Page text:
Nacer Bouhanni has defended his reputation amid his UCI disciplinary case, insisting he is not 'a thug' and that he has a 'clear conscience' regarding his collision with Jake Stewart at the recent Cholet-Pays de la Loire.
The Arkéa-Samsic sprinter also addressed Stewart, who did not crash but suffered a broken hand, telling him that sprinting is 'not the Care Bears'.
Bouhanni, who issued a short statement after the UCI announced it was taking action, posted a longer statement to social media on Friday evening.
It was directed at the French journalist Patrick Chassé, who had discussed the incident on the French TV channel La Chaîne L’Equipe.
"You can say I’m a sprinter who takes risks, who doesn’t give up his position, who’s aggressive, who does everything to win... You can say anything you want, but to throw me into the barriers for trying to win a cycling race, that’s pure madness," Bouhanni wrote.
"Actively wanting to injure someone and put my rival’s life at risk as well as my own, that’s crazy talk."
Bouhanni has acquired a controversial reputation over the years, with the Cholet incident following similar relegations for irregular sprinting at Paris-Nice and the Hamburg Classic in 2016. He missed that year’s Tour de France after injuring his hand in a hotel fight, while he was sanctioned at the following Tour for lashing out at another rider.
"I’m not a thug," Bouhanni wrote, once again defending what he perceives as an unfair reputation.
"I’m a sportsman who became a father a few months ago, so believe me that, if only for my child, I would never take such risks consciously. I just wanted to win the race. Unfortunately it ended badly. But in this misfortune there is a lot of luck because in reality disaster was avoided."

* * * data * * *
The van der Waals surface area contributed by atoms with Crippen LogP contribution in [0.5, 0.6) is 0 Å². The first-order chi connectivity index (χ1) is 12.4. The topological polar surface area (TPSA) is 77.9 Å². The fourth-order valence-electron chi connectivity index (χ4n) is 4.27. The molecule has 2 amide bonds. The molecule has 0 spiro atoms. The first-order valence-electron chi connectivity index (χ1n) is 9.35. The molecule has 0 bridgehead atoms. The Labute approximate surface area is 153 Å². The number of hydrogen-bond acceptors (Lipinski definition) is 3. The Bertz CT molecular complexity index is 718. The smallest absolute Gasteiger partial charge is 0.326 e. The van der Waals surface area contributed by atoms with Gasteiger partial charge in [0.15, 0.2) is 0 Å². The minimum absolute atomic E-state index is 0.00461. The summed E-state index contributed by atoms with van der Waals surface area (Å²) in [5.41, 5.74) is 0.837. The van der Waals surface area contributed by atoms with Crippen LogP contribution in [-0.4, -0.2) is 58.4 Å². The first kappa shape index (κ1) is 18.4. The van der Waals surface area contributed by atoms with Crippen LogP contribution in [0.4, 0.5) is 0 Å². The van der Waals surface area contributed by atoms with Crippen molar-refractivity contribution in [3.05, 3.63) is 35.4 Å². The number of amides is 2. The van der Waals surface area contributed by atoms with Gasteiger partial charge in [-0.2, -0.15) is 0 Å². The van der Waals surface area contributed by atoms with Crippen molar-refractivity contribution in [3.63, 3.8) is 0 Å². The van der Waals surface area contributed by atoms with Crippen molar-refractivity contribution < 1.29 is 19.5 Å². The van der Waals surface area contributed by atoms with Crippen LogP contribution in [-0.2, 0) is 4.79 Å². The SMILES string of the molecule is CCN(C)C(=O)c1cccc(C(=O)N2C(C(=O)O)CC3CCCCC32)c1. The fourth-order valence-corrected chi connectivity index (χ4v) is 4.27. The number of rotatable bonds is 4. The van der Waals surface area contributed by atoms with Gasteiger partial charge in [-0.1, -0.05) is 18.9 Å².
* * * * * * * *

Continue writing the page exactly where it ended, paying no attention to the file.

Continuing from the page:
Bouhanni also used his response to Chassé to address Stewart. Having started his earlier statement with an apology to the 21-year-old, he was not so conciliatory this time.
Bouhanni appears to have taken issue with an interview Stewart gave to Rouleur in which he regarded the apology as half-hearted and recounted how he saw his life flash before his eyes when Bouhanni veered left and pinned him against the barriers. Although he broke his hand and will miss the Tour of Flanders, he felt lucky to have stayed upright and avoided more serious injury.
"Concerning Jake Stewart, he is young and he will do other sprints - for a long time, I hope. If he really saw his life flash like he said in that interview, I would advise him to give up sprinting.
"Everyone knows there are risks, unfortunately. This is not the Care Bears; sometimes there are crashes, but that’s part of cycling.
"And I repeat one last time, I never wanted to to make him crash. I have no interest in wanting to put us in danger."
Bouhanni insisted he was not overly worried about the threat of a ban from the UCI, despite Dylan Groenewegen's landmark nine-month ban seemingly setting a precedent in rulings on irregular sprinting.
The Frenchman took particular issue with Chassé noting that he only publicly commented on the matter and apologised after the UCI announced it was taking action.
"I have a clear conscience and, whatever decision is taken, that’s the most important thing for me," Bouhanni wrote.
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